Parts of a national forest in California have been evacuated and closed down after a squirrel was found to be infected with the plague.
Los Angeles officials say visitors were ordered to leave the Angeles National Forest as a precaution after the rodent was trapped in a routine check.
They said no people in the area were believed to have been infected with the disease, known as the Black Death.
The plague killed as many as 25 million Europeans during the Middle Ages.
It is a bacterial infection which can be transmitted to humans through the bites of infected fleas.
If not treated with antibiotics, it is usually deadly.
There have been only four cases of human plague in Los Angeles County since 1984, none of which was fatal, according to officials.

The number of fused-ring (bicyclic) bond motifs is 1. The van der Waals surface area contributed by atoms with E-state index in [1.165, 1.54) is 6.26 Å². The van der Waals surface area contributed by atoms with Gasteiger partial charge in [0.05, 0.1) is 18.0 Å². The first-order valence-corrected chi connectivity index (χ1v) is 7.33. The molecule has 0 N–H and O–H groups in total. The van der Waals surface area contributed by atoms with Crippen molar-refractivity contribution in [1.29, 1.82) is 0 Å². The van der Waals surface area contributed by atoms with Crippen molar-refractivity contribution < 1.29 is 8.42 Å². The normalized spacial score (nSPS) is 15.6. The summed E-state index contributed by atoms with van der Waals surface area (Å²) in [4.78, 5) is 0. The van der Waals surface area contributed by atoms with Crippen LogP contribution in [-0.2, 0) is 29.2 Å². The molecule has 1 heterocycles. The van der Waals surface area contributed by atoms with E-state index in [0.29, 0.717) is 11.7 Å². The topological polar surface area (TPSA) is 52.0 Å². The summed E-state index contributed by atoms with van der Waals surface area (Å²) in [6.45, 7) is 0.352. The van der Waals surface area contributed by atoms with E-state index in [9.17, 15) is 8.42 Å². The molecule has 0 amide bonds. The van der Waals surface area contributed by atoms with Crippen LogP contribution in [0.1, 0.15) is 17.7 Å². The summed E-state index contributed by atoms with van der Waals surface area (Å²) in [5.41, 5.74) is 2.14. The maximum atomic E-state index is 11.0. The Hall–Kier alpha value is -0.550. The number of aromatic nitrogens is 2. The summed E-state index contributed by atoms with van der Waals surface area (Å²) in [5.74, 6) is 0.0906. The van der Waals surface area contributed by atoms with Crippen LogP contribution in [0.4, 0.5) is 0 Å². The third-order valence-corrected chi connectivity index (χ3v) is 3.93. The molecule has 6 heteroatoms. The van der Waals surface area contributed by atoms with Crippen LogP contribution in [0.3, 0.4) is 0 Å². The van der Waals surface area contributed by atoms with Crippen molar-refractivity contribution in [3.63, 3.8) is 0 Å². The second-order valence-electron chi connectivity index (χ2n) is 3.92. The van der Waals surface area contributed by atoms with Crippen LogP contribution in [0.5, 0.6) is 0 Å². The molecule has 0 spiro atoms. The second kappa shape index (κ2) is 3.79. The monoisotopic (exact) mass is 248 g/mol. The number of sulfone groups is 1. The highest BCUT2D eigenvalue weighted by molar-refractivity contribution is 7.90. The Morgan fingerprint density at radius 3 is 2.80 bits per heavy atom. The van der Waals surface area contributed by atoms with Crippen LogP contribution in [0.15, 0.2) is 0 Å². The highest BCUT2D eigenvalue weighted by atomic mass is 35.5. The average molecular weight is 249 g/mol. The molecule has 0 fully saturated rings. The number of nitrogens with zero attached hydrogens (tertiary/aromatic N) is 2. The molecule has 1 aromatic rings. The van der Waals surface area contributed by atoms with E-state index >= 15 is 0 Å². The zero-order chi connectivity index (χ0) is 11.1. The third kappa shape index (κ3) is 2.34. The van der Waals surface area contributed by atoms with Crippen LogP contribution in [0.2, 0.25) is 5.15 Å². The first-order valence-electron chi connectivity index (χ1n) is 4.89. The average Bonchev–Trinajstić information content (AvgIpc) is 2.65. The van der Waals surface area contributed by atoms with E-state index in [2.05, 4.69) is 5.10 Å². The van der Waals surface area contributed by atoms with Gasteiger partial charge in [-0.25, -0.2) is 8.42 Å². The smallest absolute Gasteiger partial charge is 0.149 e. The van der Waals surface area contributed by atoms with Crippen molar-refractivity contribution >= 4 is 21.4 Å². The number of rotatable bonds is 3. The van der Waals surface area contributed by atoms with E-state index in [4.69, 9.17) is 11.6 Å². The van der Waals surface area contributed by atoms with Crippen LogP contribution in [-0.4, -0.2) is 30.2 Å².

Further testing of squirrels in the region will be carried out before the campgrounds are re-opened to the public.
Jonathan Fielding, director of the Los Angeles County Department of Public Health, told the BBC that agriculture workers would dust squirrel burrows in order to reduce the flea population.
He said that while the area was closed to camping, people would still be able to hike through.
He advised that anyone who wished to do so should use insect repellent and ensure that any pets they bring have a flea collar.